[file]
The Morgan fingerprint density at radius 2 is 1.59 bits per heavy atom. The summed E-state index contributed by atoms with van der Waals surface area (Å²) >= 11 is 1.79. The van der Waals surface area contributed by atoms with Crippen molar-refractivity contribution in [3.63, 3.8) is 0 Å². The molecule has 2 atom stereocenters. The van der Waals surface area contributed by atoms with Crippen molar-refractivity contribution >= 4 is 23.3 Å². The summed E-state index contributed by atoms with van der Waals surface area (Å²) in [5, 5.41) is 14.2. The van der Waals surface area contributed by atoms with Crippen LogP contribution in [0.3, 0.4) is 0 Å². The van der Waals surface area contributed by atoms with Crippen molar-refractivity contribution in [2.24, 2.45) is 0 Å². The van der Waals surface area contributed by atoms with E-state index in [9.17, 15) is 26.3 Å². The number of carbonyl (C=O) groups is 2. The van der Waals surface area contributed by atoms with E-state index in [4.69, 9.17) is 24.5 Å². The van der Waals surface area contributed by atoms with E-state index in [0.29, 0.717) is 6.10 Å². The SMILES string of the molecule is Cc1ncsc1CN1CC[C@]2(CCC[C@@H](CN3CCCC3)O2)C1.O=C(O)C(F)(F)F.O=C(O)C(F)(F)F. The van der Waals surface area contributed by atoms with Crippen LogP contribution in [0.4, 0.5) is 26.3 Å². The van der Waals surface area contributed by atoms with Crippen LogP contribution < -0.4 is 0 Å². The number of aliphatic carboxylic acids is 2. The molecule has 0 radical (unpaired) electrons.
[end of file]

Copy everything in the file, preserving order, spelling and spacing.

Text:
The Morgan fingerprint density at radius 2 is 1.59 bits per heavy atom. The summed E-state index contributed by atoms with van der Waals surface area (Å²) >= 11 is 1.79. The van der Waals surface area contributed by atoms with Crippen molar-refractivity contribution in [3.63, 3.8) is 0 Å². The molecule has 2 atom stereocenters. The van der Waals surface area contributed by atoms with Crippen molar-refractivity contribution >= 4 is 23.3 Å². The summed E-state index contributed by atoms with van der Waals surface area (Å²) in [5, 5.41) is 14.2. The van der Waals surface area contributed by atoms with Crippen LogP contribution in [0.3, 0.4) is 0 Å². The van der Waals surface area contributed by atoms with Crippen molar-refractivity contribution in [2.24, 2.45) is 0 Å². The van der Waals surface area contributed by atoms with E-state index in [9.17, 15) is 26.3 Å². The number of carbonyl (C=O) groups is 2. The van der Waals surface area contributed by atoms with E-state index in [4.69, 9.17) is 24.5 Å². The van der Waals surface area contributed by atoms with E-state index in [0.29, 0.717) is 6.10 Å². The SMILES string of the molecule is Cc1ncsc1CN1CC[C@]2(CCC[C@@H](CN3CCCC3)O2)C1.O=C(O)C(F)(F)F.O=C(O)C(F)(F)F. The van der Waals surface area contributed by atoms with Crippen LogP contribution in [0.4, 0.5) is 26.3 Å². The van der Waals surface area contributed by atoms with Crippen LogP contribution < -0.4 is 0 Å². The number of aliphatic carboxylic acids is 2. The molecule has 0 radical (unpaired) electrons.